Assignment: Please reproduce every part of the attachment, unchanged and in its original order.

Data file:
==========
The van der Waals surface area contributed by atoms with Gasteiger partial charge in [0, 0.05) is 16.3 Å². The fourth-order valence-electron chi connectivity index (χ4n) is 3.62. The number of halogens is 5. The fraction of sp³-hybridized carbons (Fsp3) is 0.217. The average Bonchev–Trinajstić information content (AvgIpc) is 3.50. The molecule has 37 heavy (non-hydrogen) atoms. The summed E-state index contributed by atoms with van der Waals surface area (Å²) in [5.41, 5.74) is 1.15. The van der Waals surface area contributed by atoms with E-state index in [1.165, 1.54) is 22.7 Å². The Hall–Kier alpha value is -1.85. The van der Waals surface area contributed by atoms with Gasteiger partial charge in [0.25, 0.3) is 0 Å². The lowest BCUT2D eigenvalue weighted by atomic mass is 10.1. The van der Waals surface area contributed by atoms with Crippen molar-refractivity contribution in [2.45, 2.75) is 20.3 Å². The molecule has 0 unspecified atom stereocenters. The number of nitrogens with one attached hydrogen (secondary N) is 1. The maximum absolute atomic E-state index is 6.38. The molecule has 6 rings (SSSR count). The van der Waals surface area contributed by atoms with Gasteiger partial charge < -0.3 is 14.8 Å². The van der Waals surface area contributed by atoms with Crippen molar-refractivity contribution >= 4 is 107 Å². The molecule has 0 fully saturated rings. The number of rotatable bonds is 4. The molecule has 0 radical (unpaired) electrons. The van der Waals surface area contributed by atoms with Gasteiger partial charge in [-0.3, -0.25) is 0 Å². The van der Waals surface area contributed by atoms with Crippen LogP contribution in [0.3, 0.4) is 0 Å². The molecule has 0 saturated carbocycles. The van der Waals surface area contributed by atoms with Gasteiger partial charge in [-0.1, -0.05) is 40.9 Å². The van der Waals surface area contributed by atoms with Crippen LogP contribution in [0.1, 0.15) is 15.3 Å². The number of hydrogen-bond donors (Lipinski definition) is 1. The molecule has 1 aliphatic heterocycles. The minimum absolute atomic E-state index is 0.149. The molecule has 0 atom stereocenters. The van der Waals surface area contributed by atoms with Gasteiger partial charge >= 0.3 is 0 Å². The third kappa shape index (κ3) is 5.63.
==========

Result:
The van der Waals surface area contributed by atoms with Gasteiger partial charge in [0, 0.05) is 16.3 Å². The fourth-order valence-electron chi connectivity index (χ4n) is 3.62. The number of halogens is 5. The fraction of sp³-hybridized carbons (Fsp3) is 0.217. The average Bonchev–Trinajstić information content (AvgIpc) is 3.50. The molecule has 37 heavy (non-hydrogen) atoms. The summed E-state index contributed by atoms with van der Waals surface area (Å²) in [5.41, 5.74) is 1.15. The van der Waals surface area contributed by atoms with E-state index in [1.165, 1.54) is 22.7 Å². The Hall–Kier alpha value is -1.85. The van der Waals surface area contributed by atoms with Gasteiger partial charge in [0.25, 0.3) is 0 Å². The lowest BCUT2D eigenvalue weighted by atomic mass is 10.1. The van der Waals surface area contributed by atoms with Crippen molar-refractivity contribution in [2.45, 2.75) is 20.3 Å². The molecule has 0 unspecified atom stereocenters. The number of nitrogens with one attached hydrogen (secondary N) is 1. The maximum absolute atomic E-state index is 6.38. The molecule has 6 rings (SSSR count). The van der Waals surface area contributed by atoms with Gasteiger partial charge < -0.3 is 14.8 Å². The van der Waals surface area contributed by atoms with Crippen molar-refractivity contribution >= 4 is 107 Å². The molecule has 0 fully saturated rings. The number of rotatable bonds is 4. The molecule has 0 radical (unpaired) electrons. The van der Waals surface area contributed by atoms with Gasteiger partial charge in [-0.3, -0.25) is 0 Å². The van der Waals surface area contributed by atoms with Crippen LogP contribution in [0.3, 0.4) is 0 Å². The molecule has 0 saturated carbocycles. The van der Waals surface area contributed by atoms with Gasteiger partial charge in [-0.1, -0.05) is 40.9 Å². The van der Waals surface area contributed by atoms with Crippen LogP contribution in [0.1, 0.15) is 15.3 Å². The number of hydrogen-bond donors (Lipinski definition) is 1. The molecule has 1 aliphatic heterocycles. The minimum absolute atomic E-state index is 0.149. The molecule has 0 atom stereocenters. The van der Waals surface area contributed by atoms with Gasteiger partial charge >= 0.3 is 0 Å². The third kappa shape index (κ3) is 5.63.